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Oil prices constitute 86 dollars barrel

Oil prices went up as high as $86 a barrel after OPEC said crude production by non-member countries is likely falling even as global demand for oil is rising.

Prices were also supported by concerns that Turkish forces will pursue Kurdish rebels into Iraq, disrupting oil supplies, and by technical buying by investment funds.

Despite the Organization of Petroleum Exporting Countries' decision last month to boost its production by 500,000 barrels per day beginning next month, the rest of the world will likely produce 110,000 fewer barrels of oil per day than expected in the fourth quarter, OPEC said in a report.

At the same time, fourth quarter demand for crude oil will grow by 100,000 barrels a day over last year, OPEC said.

The estimates add to sentiment that crude supplies are tight. Last week, the Energy Department reported that domestic crude inventories fell during the week ended Oct. 5 when they had been expected to rise. And the International Energy Agency concluded that oil inventories held by the world's largest industrialized countries have fallen below a five-year average.

"The fact that U.S. crude inventories fell yet again ... reinforced the market's underlying concern that demand has yet to slow down sufficiently to allow stocks to build, while supply is also perceived to be struggling to catch up," wrote Edward Meir, an analyst at MF Global UK Ltd., in a research note.

Light, sweet crude for November delivery jumped $2.44 to settle at a record $86.13 a barrel on the New York Mercantile Exchange after rising as high as $86.22, a record trading price.

Despite the gains, oil is still below inflation-adjusted highs hit in early 1980. Depending on the adjustment, a $38 barrel of oil in 1980 would be worth $96 to $101 or more today.

In other Nymex trading, gasoline futures rose 7.24 cents to settle at $2.1575 a gallon, while heating oil futures rose 6.08 cents to $2.3072 a gallon.

Nymex natural gas futures rose 47.1 cents to settle at $7.445 per 1,000 cubic feet on forecasts for cooler weather next week in the Northeast and Midwest, and on worries a storm in the Caribbean Sea will move north and gain strength, threatening key oil and gas infrastructure in the Gulf of Mexico.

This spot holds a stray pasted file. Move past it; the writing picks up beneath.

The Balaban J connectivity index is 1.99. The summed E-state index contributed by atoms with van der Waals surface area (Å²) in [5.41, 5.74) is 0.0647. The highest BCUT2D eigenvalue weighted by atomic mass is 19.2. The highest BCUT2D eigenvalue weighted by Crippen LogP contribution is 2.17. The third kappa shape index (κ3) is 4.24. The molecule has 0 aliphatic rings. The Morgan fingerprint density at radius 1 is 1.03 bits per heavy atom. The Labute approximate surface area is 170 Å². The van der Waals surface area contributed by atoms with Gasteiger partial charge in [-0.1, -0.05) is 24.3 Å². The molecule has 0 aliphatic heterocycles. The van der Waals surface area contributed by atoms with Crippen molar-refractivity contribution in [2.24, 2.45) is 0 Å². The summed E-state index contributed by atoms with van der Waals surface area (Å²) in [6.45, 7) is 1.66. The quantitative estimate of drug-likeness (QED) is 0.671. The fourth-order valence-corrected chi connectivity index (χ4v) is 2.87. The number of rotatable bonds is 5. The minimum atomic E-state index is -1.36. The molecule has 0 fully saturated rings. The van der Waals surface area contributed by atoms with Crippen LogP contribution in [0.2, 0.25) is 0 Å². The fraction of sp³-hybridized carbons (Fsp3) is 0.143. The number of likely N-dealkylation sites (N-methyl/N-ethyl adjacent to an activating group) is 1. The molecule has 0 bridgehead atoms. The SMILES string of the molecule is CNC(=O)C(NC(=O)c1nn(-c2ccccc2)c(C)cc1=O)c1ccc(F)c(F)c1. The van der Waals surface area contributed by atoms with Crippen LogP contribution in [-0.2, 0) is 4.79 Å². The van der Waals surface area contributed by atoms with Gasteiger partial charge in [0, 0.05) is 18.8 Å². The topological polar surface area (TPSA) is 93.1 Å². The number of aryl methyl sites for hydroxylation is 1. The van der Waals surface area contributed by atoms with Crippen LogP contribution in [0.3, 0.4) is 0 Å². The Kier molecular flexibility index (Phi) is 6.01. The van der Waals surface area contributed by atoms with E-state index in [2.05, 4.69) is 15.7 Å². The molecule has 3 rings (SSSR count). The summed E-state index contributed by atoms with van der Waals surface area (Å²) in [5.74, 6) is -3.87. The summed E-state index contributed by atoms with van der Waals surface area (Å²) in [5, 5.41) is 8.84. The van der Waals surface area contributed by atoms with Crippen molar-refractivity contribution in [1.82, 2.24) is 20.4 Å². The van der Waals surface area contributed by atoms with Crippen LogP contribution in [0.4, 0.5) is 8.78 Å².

In London, Brent crude futures rose $2.20 to settle at $82.75 a barrel on the ICE Futures exchange.

The Turkish government's decision on Monday to ask Parliament for permission to pursue Kurdish rebels into Iraq stoked worries that hostilities will disrupt oil supplies, analysts said.

"Oil out of the northern (Iraq) fields has been erratic for some time," said Linda Rafield, senior oil analyst at Platts, the energy research arm of McGraw-Hill Cos. "But complete disruption would definitely be bullish for this market."

Technical buying by investment funds is also driving oil's record run, analysts say. Data released Friday show that speculative buying of oil contracts increased last week.

Many investment funds automatically buy or sell oil futures when prices hit certain levels. In recent days, as oil has pushed into new record territory, several of these resistance prices levels have been broached. That triggers new buying, driving prices even higher.

"Funds tend to trade more on the technicals," Rafield said.

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